Mark Nottingham's questions on messages and files...
Why do messages — which in developers’ minds, inevitably means “short-lived” — have an advantage over files? Making your OS message-based seems to just add complexity, not make data more portable and ubiquitous.
...have me thinking about many things which I will boil down to a small hypothesis.
When we think of messages, we should say "messages are documents, typically shorter in length and shorter in duration". Then "message passing" is like "document passing". When we think of longer lived documents and messages, we should think merely of "passing" them to a service that has the responsibilty for the life of that document. Of course this should be independent of OS or file system. (Those are implementation details only. Our applications should rise above them.)
From working on systems in a half dozen domains I have come to the conclusion there are three simple patterns we should lean on for making documents and messages persistent.
- Tuples Spaces (think Ruple Forums) for in-progress, state machine-like transactions and collaboration.
- Versioned document trees (think Subversion's file system) for long-lived, shared, document editing.
- Star Schema-based storage (think Sybase IQ, a simple, low-maintenance, scalable database technology) for read-only transaction history and analysis.
I deeply believe (it is my hypothesis) that these are the only patterns you need, and the implementations going forward can become far simpler and adaptable than all of today's cruft. As for "messaging" (the gerund, i.e. SOAP and its ilk), WS-xxx is a band wagon approach toward more complexity. Messaging protocols are a means to an end (i.e. getting a message into one of these persistent "end point like" locations). All collaboration can take place via these "persistence" mechanisms. They are actually coordination mechanisms, and persistence is a by-product since collaboration is frequently different-time and/or different-place, and even when computing is solo or collaboration is same-time and same-place, you often would like a history.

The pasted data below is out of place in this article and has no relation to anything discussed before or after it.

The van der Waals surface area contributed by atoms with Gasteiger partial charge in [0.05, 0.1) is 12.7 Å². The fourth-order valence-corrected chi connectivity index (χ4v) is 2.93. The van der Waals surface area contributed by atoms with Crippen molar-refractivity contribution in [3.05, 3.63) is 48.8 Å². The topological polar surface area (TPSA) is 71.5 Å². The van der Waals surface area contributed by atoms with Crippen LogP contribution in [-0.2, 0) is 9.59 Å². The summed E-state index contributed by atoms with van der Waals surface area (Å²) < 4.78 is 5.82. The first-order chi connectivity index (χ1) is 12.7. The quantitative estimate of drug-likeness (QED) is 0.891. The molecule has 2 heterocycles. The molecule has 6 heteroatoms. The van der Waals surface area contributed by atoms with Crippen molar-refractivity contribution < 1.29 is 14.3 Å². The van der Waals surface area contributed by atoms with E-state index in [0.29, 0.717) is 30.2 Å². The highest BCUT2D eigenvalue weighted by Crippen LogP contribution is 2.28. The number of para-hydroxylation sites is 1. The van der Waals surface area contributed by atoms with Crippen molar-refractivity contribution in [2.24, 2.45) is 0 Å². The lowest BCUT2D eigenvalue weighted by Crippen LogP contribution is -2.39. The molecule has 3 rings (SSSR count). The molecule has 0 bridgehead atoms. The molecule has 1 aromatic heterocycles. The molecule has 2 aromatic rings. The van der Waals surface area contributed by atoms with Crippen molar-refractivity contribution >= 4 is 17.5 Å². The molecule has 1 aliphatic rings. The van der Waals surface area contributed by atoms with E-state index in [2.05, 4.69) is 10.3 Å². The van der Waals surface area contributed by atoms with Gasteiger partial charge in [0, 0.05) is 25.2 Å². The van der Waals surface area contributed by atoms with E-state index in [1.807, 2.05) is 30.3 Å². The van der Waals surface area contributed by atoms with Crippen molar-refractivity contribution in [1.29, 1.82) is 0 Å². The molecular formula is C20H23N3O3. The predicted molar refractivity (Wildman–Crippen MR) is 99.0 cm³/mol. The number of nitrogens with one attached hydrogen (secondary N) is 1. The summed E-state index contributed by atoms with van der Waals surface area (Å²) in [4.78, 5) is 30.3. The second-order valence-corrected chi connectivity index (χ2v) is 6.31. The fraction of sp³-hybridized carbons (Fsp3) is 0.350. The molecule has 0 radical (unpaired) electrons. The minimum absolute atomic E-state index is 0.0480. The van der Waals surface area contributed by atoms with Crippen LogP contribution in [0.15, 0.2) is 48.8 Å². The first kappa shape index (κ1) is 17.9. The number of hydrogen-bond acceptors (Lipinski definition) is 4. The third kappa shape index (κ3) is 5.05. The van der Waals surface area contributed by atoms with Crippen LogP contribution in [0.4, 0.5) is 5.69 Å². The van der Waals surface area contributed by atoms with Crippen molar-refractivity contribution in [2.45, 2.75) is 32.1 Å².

This is the rest of the future, so to speak. The present vision of rest is blinded by HTTP. Although HTTP is an application layer mechanism, it does not address application semantics in a deeply meaningful way. Consider that any of the above persistence mechanisms, and many others, can be defined with or without HTTP. Saying HTTP is sufficient is like saying the verbs "go", "stop", "turn left", and "turn right" are sufficient for defining any children's playground activity. The real meaning is in the decisions of when to take these actions and how to interpret the response of the collaborators in the activity.
These three persistence mechanisms match the needs of the kinds of decisions our systems make for us, and the kinds of decisions we wish to make with them. You can tell me how crazy I am on this wiki page.